The test winner

First of all, it looks great. Hardly any grinder has pleased us as much visually as the Baratza Forté AP. It is small and weighs only 6.5 kg. Nevertheless, you notice already when unpacking how high quality this little miracle is processed. In short; the Forté made our entire team beam for the first time. The case is made almost entirely of stainless steel and has a light beige glossy tone. Plug it in and off you go! Immediately noticeable is the unusually large touch display for espresso grinders. If you think at this point that only the iPhone is good at touch, you’re mistaken. The display has a blue background and is easy to read even in the sunlight in the kitchen; it is intuitive and easy to use.

Let’s move on to the main discipline. The Baratza Forté AP has 54 mm ceramic grinding discs. Compared to other grinders in its price range, these are not the largest, but they handle the heat development excellently thanks to their material. In addition, they are extremely durable. There can hardly be any talk of wear here, even after years of intensive use.

The Baratza Forté achieves the most homogeneous grinding result in our test. It is also right up there with very small amounts when it comes to fine dust. In terms of consistency of grind, the Forté takes second place in the test behind the Baratza Sette with about 3.17 %. It is thus within the tolerated deviation, so you can confidently use the easily adjustable timer. Three presets for the timer and weighing functions can be set and saved with a few touches of the display.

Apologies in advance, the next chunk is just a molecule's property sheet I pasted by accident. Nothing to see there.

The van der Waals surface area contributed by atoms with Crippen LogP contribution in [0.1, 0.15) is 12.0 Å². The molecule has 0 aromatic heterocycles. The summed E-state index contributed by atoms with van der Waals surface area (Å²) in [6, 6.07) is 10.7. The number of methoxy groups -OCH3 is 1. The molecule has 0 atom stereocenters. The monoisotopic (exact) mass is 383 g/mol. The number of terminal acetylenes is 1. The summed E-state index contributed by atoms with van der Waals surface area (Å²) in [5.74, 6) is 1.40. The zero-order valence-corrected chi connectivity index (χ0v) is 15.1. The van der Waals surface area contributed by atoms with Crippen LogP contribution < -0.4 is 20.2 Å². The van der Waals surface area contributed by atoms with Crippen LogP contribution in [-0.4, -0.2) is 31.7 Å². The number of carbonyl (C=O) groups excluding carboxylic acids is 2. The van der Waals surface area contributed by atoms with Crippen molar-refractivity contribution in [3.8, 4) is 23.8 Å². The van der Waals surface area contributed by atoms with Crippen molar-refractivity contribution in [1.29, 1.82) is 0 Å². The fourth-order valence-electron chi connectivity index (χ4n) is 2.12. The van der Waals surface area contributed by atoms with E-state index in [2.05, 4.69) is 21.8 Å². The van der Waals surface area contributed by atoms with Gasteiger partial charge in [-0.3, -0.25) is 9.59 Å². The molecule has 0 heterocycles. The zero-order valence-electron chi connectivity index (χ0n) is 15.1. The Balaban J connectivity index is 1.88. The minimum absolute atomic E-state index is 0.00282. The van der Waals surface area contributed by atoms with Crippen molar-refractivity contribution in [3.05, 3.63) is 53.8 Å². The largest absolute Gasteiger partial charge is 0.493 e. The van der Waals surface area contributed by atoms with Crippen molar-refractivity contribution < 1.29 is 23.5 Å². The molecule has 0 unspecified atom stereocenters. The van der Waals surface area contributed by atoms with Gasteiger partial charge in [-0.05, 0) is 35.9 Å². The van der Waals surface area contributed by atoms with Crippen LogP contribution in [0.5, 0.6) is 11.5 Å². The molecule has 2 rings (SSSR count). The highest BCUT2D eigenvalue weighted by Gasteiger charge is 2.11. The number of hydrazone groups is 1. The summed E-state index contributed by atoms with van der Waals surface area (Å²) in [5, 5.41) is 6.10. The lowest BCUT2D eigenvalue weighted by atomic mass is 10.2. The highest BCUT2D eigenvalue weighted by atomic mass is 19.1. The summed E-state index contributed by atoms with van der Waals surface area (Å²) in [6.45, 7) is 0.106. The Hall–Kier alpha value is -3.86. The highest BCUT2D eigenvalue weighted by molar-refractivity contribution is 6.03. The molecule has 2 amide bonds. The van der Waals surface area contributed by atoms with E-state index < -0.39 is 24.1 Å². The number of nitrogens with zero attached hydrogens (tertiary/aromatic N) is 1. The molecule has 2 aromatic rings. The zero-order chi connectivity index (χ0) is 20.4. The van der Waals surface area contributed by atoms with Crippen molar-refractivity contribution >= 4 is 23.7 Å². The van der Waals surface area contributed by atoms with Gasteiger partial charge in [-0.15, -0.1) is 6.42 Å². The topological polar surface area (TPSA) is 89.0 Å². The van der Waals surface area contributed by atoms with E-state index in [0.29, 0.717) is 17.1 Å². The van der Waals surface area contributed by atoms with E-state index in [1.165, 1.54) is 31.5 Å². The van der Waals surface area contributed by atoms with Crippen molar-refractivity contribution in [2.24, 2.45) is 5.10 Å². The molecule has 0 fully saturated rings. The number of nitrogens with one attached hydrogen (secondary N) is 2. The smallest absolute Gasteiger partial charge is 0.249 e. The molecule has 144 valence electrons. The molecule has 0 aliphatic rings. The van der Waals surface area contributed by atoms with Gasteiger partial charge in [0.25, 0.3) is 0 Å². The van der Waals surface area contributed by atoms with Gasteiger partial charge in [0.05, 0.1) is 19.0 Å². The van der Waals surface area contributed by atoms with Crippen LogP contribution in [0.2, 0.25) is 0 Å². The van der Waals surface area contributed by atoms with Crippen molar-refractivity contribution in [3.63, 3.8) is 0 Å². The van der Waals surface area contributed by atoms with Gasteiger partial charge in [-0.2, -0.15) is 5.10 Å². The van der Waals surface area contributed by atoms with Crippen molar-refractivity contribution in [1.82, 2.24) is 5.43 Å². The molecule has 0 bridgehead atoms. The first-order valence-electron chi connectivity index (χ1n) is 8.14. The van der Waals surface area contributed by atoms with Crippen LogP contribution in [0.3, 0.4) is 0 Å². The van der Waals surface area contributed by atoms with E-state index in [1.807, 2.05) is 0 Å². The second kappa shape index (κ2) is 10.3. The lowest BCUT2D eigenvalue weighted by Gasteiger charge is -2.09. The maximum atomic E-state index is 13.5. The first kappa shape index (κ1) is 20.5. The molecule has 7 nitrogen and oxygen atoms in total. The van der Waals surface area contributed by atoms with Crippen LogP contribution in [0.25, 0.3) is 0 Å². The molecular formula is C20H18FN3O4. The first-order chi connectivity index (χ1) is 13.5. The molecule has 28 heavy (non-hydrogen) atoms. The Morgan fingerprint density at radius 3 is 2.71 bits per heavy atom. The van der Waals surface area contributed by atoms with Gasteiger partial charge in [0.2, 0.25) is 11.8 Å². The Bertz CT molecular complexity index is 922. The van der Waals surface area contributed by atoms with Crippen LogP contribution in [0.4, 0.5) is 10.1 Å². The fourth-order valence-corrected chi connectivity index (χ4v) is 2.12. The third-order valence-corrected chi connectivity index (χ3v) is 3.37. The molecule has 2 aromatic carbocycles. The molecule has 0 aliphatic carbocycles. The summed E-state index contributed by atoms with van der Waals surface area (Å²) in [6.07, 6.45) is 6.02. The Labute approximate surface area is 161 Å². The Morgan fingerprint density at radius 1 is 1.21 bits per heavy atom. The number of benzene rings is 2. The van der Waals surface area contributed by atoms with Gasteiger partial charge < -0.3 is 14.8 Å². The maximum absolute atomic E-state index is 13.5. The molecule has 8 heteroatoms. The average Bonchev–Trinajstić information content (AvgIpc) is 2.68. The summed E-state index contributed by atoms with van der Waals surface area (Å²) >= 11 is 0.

A micro and macro setting lets you adjust the grind very easily and very precisely. In total, there are 260 different levels, which in our estimation are in no way inferior to the stepless grinder. Even better, if you frequently switch between different beans, you can simply remember the setting and get back to the optimal grind without much experimentation.

The design of the Forté also contributes to the tasteful enjoyment. The ground coffee falls vertically from the grinder and almost directly from the grinder. As a result, there is very little space where ground coffee can get stuck. The dead space is therefore correspondingly smaller than in other grinders.

This type of ejection is also very practical in terms of operation, as no coffee grounds are scattered past the sieve carrier. Especially in espresso grinders with curved ejection, this is often the case. This should be much to the delight of those who indulge in the full-bodied, creamy 18 g blast of the frequent.